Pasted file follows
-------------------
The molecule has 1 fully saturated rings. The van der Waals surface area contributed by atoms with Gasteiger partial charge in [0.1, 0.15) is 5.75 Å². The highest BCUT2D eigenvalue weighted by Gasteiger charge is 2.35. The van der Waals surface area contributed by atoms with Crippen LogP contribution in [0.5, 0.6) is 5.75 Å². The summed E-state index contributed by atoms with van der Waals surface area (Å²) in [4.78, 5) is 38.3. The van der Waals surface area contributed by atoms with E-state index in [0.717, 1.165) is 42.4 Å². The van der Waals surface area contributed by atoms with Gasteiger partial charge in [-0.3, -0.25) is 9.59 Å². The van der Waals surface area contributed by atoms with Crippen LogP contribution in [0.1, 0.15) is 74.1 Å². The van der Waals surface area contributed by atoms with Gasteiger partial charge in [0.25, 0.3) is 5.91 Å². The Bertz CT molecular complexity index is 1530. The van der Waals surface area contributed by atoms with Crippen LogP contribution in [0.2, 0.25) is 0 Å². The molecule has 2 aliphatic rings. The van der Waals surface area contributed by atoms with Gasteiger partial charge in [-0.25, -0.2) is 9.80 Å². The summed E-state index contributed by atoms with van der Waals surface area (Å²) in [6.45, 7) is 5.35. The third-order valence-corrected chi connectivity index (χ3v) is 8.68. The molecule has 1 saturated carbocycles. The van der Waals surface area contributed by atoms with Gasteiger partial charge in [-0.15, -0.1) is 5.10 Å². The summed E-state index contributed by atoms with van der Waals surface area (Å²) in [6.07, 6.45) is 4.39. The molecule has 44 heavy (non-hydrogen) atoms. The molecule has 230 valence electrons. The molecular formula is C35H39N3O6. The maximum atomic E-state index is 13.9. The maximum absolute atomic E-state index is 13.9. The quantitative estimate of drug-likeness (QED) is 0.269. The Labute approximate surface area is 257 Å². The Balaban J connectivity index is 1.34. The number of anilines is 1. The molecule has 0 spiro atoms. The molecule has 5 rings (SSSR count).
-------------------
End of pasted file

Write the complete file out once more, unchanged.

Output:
The molecule has 1 fully saturated rings. The van der Waals surface area contributed by atoms with Gasteiger partial charge in [0.1, 0.15) is 5.75 Å². The highest BCUT2D eigenvalue weighted by Gasteiger charge is 2.35. The van der Waals surface area contributed by atoms with Crippen LogP contribution in [0.5, 0.6) is 5.75 Å². The summed E-state index contributed by atoms with van der Waals surface area (Å²) in [4.78, 5) is 38.3. The van der Waals surface area contributed by atoms with E-state index in [0.717, 1.165) is 42.4 Å². The van der Waals surface area contributed by atoms with Gasteiger partial charge in [-0.3, -0.25) is 9.59 Å². The van der Waals surface area contributed by atoms with Crippen LogP contribution in [0.1, 0.15) is 74.1 Å². The van der Waals surface area contributed by atoms with Gasteiger partial charge in [0.25, 0.3) is 5.91 Å². The Bertz CT molecular complexity index is 1530. The van der Waals surface area contributed by atoms with Crippen LogP contribution in [0.2, 0.25) is 0 Å². The molecule has 2 aliphatic rings. The van der Waals surface area contributed by atoms with Gasteiger partial charge in [-0.25, -0.2) is 9.80 Å². The summed E-state index contributed by atoms with van der Waals surface area (Å²) in [6.45, 7) is 5.35. The third-order valence-corrected chi connectivity index (χ3v) is 8.68. The molecule has 1 saturated carbocycles. The van der Waals surface area contributed by atoms with Gasteiger partial charge in [-0.15, -0.1) is 5.10 Å². The summed E-state index contributed by atoms with van der Waals surface area (Å²) in [6.07, 6.45) is 4.39. The molecule has 44 heavy (non-hydrogen) atoms. The molecule has 230 valence electrons. The molecular formula is C35H39N3O6. The maximum atomic E-state index is 13.9. The maximum absolute atomic E-state index is 13.9. The quantitative estimate of drug-likeness (QED) is 0.269. The Labute approximate surface area is 257 Å². The Balaban J connectivity index is 1.34. The number of anilines is 1. The molecule has 0 spiro atoms. The molecule has 5 rings (SSSR count).